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Unread 02-28-2008, 12:23 AM   #1
Goodvalley
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Tile or slate?

Hello. I live in the Seattle area and a local guy who specializes in brick & tile was recommended to me. He has been installing since the 1970s, really knows his stuff, and suggested to me that slate would be his suggestion for the two areas I want finished. One is an upstairs sitting room full of windows, leading out to a covered porch which will be finished (right now, it is all concrete) the other is a second kitchen in the basement (also concrete floor).

As I recall the slate will cost about $3 per square foot, but I may not have heard him correctly. I have to go price the material myself, there is a big dealer here.

The upstairs area to be finished requires 210 square feet of material, the basement is 230 square feet. Total 440 sq ft. He said it will take 4-5 days. If I buy the tile (or slate) he will supply everything else, and quoted $2100 cash price for his work.

How does that sound in terms of his quote?

What are some of the important differences between slate and tile?

Thanks for any responses!
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Unread 02-28-2008, 07:49 AM   #2
Brian in San Diego
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I am a DIYer and can't really comment on pricing because I don't know exactly what he's doing for the money.

You said the sitting room is upstairs. Do you know the composition of the subfloor and the all the dimensions of the joist structure? All flooring structures have to meet certain deflection criteria before tile or stone can be put down. The criteria for stone is twice as stringent. In my opinion, one can't just decide to install any tile or stone floor on any floor w/o first considering if the structure under it can support it. Installing over concrete isn't as much of a problem although there are preparation methods that need to be considered.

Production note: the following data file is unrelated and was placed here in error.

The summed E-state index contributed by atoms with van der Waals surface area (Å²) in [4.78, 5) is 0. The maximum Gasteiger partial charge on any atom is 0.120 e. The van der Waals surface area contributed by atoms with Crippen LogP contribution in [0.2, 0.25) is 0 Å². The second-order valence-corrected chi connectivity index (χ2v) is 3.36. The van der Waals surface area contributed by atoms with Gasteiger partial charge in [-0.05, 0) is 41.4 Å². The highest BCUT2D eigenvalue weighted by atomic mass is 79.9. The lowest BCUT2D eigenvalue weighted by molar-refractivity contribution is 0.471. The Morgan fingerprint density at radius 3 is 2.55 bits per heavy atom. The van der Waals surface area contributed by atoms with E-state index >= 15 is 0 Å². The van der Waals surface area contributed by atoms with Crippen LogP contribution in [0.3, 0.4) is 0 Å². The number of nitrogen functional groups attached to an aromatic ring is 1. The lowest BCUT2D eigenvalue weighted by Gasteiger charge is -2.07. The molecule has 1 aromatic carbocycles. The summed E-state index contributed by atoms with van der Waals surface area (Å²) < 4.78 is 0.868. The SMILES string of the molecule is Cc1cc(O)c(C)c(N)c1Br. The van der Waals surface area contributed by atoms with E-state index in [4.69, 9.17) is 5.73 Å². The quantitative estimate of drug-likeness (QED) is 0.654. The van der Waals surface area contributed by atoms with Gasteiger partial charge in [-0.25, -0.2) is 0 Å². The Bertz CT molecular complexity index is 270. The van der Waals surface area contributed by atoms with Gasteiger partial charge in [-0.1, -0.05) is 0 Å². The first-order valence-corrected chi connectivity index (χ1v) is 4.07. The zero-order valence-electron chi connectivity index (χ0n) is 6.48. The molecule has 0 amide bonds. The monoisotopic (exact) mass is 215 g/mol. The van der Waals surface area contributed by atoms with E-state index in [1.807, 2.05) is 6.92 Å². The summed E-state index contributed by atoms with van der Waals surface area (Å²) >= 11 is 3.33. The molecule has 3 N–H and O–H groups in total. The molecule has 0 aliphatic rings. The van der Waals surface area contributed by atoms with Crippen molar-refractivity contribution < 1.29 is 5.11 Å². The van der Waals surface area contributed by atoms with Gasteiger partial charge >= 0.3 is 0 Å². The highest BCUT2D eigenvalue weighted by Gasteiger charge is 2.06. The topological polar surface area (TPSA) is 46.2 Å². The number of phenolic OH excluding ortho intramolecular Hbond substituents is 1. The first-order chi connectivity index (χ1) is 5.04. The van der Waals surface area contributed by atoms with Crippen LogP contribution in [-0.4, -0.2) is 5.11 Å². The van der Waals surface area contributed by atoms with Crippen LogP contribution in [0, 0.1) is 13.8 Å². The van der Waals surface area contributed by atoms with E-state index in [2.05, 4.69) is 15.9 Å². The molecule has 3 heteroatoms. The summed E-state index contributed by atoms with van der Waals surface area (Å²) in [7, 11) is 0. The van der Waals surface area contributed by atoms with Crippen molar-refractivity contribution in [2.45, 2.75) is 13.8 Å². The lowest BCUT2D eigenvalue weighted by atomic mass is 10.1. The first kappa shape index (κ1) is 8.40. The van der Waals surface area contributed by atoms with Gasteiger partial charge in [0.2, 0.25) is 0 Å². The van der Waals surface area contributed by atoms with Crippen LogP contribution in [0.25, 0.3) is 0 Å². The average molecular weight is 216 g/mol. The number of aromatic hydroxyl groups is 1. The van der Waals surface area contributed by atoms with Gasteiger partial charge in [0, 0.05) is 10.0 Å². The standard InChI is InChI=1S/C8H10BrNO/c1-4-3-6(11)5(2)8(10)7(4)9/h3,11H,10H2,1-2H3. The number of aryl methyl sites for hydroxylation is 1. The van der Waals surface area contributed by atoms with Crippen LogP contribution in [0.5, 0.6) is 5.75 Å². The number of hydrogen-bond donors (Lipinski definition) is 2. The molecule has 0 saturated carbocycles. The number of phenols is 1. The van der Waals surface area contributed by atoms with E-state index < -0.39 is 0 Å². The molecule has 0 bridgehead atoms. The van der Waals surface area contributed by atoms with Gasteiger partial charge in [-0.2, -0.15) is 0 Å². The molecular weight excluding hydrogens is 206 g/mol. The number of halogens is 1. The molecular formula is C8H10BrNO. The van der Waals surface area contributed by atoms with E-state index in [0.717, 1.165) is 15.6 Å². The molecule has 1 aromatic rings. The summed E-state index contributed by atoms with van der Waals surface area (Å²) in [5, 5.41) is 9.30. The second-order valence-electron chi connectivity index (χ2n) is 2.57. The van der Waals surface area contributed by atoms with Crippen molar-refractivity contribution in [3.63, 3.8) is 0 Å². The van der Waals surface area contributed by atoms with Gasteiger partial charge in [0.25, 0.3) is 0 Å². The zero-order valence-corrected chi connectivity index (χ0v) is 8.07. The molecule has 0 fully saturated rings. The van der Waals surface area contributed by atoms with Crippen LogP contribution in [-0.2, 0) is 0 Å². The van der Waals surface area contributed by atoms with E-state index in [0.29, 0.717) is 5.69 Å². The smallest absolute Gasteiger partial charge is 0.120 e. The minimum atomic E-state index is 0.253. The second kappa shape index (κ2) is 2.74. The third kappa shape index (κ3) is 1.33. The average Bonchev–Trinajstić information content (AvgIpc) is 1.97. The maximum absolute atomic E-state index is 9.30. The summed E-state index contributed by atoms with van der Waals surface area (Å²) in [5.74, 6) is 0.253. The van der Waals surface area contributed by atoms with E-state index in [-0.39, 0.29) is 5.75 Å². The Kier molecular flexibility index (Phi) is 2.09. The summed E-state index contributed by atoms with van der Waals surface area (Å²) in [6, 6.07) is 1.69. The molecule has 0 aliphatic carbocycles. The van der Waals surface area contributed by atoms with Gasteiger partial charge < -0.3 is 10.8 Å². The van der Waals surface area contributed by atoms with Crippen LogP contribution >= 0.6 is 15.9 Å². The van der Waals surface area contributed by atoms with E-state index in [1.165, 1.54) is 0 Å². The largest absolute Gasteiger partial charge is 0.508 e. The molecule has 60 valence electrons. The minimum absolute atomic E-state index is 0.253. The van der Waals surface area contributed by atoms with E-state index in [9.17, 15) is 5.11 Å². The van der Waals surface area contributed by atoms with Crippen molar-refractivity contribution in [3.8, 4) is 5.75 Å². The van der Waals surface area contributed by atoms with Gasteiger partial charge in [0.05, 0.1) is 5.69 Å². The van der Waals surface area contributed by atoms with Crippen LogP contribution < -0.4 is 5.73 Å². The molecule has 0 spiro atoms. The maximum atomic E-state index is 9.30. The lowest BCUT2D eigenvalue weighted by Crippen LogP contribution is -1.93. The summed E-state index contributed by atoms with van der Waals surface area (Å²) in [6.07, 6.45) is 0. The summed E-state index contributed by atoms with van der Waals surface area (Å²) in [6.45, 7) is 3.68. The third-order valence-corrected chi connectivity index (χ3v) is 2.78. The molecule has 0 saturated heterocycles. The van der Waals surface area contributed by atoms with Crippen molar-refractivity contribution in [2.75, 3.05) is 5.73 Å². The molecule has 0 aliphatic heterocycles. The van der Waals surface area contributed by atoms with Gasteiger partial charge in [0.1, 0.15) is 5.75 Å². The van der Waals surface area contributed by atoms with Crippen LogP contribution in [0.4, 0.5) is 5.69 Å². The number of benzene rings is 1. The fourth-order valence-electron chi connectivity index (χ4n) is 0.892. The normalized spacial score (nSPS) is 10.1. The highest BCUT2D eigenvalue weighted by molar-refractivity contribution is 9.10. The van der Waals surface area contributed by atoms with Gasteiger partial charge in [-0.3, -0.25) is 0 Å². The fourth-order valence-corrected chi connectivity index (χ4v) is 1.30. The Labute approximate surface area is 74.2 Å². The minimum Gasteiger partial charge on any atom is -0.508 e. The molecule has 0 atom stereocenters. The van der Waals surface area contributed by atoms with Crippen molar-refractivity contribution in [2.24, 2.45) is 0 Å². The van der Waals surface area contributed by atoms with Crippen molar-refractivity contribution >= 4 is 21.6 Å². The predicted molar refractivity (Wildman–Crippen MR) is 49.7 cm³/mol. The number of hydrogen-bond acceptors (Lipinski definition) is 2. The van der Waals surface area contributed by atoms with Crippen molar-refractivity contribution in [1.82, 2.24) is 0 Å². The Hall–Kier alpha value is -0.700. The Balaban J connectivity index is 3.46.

As I stated above there are different installation considerations for stone and tile. Slate has natural beauty but it is susceptible to spalling especially if it's just guaged. The more expensive slates which would be described as guaged, calibrated and honed would be less susceptible to spalling. Stone needs to be sealed annually. Ceramic or porcelain tile is easier to maintain. There are many slate "look-a-likes" that will give the appearance of slate but won't have the upkeep requirements.

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Unread 02-28-2008, 08:06 AM   #3
Goodvalley
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Hi Brian,

Thanks for your email. Perhaps the reason he mentioned slate is the fact that the floor is pure concrete. The room juts out away from the main house, so there is no basement underneath, just pure concrete. It is the same as a garage floor. The home has a nice city view and this room is sort of a little sitting room where you can kick back and watch the cityscape. It has a separate entry as well, removed from the house by a few steps (covered walkway).

I believe his labor quote is ok but wonder what others think.

Thanks again for your response, and any followups!
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Unread 02-28-2008, 08:21 AM   #4
Brian in San Diego
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It sounds delightful. Either slate or ceramic can be installed over concrete. If the slab is free of cracks it can be set directly on the concrete. Pricing can be subjective. It depends on geographical area and many other factors. Maybe a professional from your area will chime in.


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